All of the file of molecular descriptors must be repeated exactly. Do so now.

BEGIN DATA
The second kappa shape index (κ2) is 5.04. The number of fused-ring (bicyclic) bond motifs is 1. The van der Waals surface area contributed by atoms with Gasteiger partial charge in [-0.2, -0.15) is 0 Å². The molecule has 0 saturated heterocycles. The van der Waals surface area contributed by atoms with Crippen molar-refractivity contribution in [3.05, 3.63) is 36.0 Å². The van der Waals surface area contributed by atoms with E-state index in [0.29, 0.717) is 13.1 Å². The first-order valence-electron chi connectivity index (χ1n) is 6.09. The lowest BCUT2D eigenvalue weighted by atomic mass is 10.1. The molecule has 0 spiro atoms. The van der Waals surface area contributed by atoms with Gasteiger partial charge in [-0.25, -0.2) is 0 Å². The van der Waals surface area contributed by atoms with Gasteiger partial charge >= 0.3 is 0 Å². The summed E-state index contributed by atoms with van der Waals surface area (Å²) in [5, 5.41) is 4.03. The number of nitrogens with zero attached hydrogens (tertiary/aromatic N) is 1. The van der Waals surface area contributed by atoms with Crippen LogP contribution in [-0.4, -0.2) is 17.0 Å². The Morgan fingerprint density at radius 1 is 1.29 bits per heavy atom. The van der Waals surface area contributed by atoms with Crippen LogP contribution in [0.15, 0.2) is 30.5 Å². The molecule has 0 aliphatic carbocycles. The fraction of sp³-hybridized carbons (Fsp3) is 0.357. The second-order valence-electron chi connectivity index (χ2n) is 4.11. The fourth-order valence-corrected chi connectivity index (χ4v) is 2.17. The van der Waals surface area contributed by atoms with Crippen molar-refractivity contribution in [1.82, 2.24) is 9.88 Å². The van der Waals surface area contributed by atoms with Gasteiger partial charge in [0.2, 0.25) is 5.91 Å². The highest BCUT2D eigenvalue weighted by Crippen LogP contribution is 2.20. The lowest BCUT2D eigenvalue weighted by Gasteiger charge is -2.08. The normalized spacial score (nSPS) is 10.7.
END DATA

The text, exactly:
The second kappa shape index (κ2) is 5.04. The number of fused-ring (bicyclic) bond motifs is 1. The van der Waals surface area contributed by atoms with Gasteiger partial charge in [-0.2, -0.15) is 0 Å². The molecule has 0 saturated heterocycles. The van der Waals surface area contributed by atoms with Crippen molar-refractivity contribution in [3.05, 3.63) is 36.0 Å². The van der Waals surface area contributed by atoms with E-state index in [0.29, 0.717) is 13.1 Å². The first-order valence-electron chi connectivity index (χ1n) is 6.09. The lowest BCUT2D eigenvalue weighted by atomic mass is 10.1. The molecule has 0 spiro atoms. The van der Waals surface area contributed by atoms with Gasteiger partial charge in [-0.25, -0.2) is 0 Å². The van der Waals surface area contributed by atoms with Gasteiger partial charge >= 0.3 is 0 Å². The summed E-state index contributed by atoms with van der Waals surface area (Å²) in [5, 5.41) is 4.03. The number of nitrogens with zero attached hydrogens (tertiary/aromatic N) is 1. The van der Waals surface area contributed by atoms with Crippen LogP contribution in [-0.4, -0.2) is 17.0 Å². The Morgan fingerprint density at radius 1 is 1.29 bits per heavy atom. The van der Waals surface area contributed by atoms with Crippen LogP contribution in [0.15, 0.2) is 30.5 Å². The molecule has 0 aliphatic carbocycles. The fraction of sp³-hybridized carbons (Fsp3) is 0.357. The second-order valence-electron chi connectivity index (χ2n) is 4.11. The fourth-order valence-corrected chi connectivity index (χ4v) is 2.17. The van der Waals surface area contributed by atoms with Crippen molar-refractivity contribution in [1.82, 2.24) is 9.88 Å². The van der Waals surface area contributed by atoms with Gasteiger partial charge in [0.2, 0.25) is 5.91 Å². The highest BCUT2D eigenvalue weighted by Crippen LogP contribution is 2.20. The lowest BCUT2D eigenvalue weighted by Gasteiger charge is -2.08. The normalized spacial score (nSPS) is 10.7.